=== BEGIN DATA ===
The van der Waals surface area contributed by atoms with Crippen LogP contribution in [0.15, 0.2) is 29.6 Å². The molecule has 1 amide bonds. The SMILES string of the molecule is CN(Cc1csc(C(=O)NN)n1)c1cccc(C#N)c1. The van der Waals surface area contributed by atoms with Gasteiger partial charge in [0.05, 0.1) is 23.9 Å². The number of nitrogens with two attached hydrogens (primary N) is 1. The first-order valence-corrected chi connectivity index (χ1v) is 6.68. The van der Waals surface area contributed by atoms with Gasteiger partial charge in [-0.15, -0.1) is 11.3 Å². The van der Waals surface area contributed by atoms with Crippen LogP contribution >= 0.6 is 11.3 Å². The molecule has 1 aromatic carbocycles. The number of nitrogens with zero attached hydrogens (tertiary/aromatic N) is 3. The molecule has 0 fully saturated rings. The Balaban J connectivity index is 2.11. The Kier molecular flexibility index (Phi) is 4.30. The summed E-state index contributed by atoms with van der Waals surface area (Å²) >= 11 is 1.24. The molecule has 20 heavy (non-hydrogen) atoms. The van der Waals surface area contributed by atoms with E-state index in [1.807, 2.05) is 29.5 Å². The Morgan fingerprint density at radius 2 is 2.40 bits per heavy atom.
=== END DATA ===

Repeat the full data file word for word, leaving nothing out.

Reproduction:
The van der Waals surface area contributed by atoms with Crippen LogP contribution in [0.15, 0.2) is 29.6 Å². The molecule has 1 amide bonds. The SMILES string of the molecule is CN(Cc1csc(C(=O)NN)n1)c1cccc(C#N)c1. The van der Waals surface area contributed by atoms with Gasteiger partial charge in [0.05, 0.1) is 23.9 Å². The number of nitrogens with two attached hydrogens (primary N) is 1. The first-order valence-corrected chi connectivity index (χ1v) is 6.68. The van der Waals surface area contributed by atoms with Gasteiger partial charge in [-0.15, -0.1) is 11.3 Å². The van der Waals surface area contributed by atoms with Crippen LogP contribution >= 0.6 is 11.3 Å². The molecule has 1 aromatic carbocycles. The number of nitrogens with zero attached hydrogens (tertiary/aromatic N) is 3. The molecule has 0 fully saturated rings. The Balaban J connectivity index is 2.11. The Kier molecular flexibility index (Phi) is 4.30. The summed E-state index contributed by atoms with van der Waals surface area (Å²) >= 11 is 1.24. The molecule has 20 heavy (non-hydrogen) atoms. The van der Waals surface area contributed by atoms with E-state index in [1.807, 2.05) is 29.5 Å². The Morgan fingerprint density at radius 2 is 2.40 bits per heavy atom.